“On the Internet, news articles get to the point,” writes Michael Kinsley, a columnist at The Atlantic. In a recent column titled “Cut this story,” he continues: “Newspaper writing, by contrast, is encrusted with conventions that don’t add to your understanding of the news. Newspaper writers are not to blame. These conventions are traditional, even mandatory.”
Kinsley uses recent examples from The New York Times and The Washington Post to show that “the old wordy conventions survive.” He points to “quotes from strangers restating the reporter’s opinion,” “adding protective qualifiers to statements about which there is no real doubt,” attributing “the article’s conclusion to unnamed others” and “the lure of closure” as problems and reasons for unnecessary length.
Here is one of Kinsley’s many examples (from the lead story in The New York Times on Sunday, November 8, 2009, headlined “Sweeping Health Care Plan Passes House.”). He writes:
“The 1,456-word report begins:
Handing President Obama a hard-fought victory, the House narrowly approved a sweeping overhaul of the nation’s health care system on Saturday night, advancing legislation that Democrats said could stand as their defining social policy achievement.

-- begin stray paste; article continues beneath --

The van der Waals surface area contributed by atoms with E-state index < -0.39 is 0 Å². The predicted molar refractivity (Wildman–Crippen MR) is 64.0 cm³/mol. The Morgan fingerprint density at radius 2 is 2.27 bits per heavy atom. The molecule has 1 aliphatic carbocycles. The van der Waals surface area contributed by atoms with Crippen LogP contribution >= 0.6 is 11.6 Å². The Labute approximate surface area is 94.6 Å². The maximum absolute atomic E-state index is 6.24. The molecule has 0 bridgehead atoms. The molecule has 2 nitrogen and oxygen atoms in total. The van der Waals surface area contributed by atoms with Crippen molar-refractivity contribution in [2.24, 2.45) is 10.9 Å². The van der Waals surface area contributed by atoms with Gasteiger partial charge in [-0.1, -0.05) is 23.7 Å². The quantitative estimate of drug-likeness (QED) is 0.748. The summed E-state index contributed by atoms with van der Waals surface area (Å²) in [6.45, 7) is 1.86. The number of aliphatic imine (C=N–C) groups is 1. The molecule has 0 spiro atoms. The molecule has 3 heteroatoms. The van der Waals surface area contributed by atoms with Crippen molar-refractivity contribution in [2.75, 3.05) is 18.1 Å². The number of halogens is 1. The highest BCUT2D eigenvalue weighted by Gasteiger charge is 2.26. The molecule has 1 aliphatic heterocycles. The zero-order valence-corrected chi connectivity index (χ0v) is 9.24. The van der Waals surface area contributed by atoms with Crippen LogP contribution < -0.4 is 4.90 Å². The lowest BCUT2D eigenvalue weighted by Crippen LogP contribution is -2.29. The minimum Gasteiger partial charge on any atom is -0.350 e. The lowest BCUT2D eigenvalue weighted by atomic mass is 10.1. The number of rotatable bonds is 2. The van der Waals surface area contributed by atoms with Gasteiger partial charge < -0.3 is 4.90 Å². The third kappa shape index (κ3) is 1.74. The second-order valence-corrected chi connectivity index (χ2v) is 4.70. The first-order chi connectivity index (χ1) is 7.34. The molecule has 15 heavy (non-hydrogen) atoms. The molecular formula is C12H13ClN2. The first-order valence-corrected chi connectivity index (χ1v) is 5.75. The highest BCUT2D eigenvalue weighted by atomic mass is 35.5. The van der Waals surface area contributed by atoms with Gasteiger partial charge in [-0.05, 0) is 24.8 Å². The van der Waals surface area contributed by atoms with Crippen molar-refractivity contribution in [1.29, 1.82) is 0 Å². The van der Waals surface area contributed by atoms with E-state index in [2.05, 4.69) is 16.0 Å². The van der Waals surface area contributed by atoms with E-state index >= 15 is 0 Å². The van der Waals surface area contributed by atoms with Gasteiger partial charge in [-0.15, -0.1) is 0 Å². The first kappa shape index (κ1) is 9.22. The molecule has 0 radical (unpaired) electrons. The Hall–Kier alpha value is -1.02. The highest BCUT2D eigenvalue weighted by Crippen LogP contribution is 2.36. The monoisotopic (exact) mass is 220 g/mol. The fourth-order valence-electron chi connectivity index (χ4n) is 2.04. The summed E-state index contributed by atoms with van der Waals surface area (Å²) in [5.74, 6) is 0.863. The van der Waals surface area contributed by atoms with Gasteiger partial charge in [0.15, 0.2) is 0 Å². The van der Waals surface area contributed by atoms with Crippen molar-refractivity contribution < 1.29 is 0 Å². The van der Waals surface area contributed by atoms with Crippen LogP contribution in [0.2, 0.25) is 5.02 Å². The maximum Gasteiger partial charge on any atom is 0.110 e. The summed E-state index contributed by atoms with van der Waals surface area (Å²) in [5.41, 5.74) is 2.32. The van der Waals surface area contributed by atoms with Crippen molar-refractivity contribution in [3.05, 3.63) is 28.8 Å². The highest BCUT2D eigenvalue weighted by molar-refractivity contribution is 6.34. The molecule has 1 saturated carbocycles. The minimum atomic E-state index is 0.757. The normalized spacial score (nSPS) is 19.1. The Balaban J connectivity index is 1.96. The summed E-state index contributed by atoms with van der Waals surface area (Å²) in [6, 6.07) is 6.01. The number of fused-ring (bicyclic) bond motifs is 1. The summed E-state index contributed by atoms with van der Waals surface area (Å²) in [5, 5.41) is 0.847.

“Fewer than half the words in this opening sentence are devoted to saying what happened. If someone saw you reading the paper and asked, ‘So what’s going on?,’ you would not likely begin by saying that President Obama had won a hard-fought victory. You would say, ‘The House passed health-care reform last night.’ And maybe, ‘It was a close vote.’ And just possibly, ‘There was a kerfuffle about abortion.’ You would not likely refer to ‘a sweeping overhaul of the nation’s health care system,’ as if your friend was unaware that health-care reform was going on. Nor would you feel the need to inform your friend first thing that unnamed Democrats were bragging about what a big deal this is—an unsurprising development if ever there was one.”
Read Kinsley’s full column here.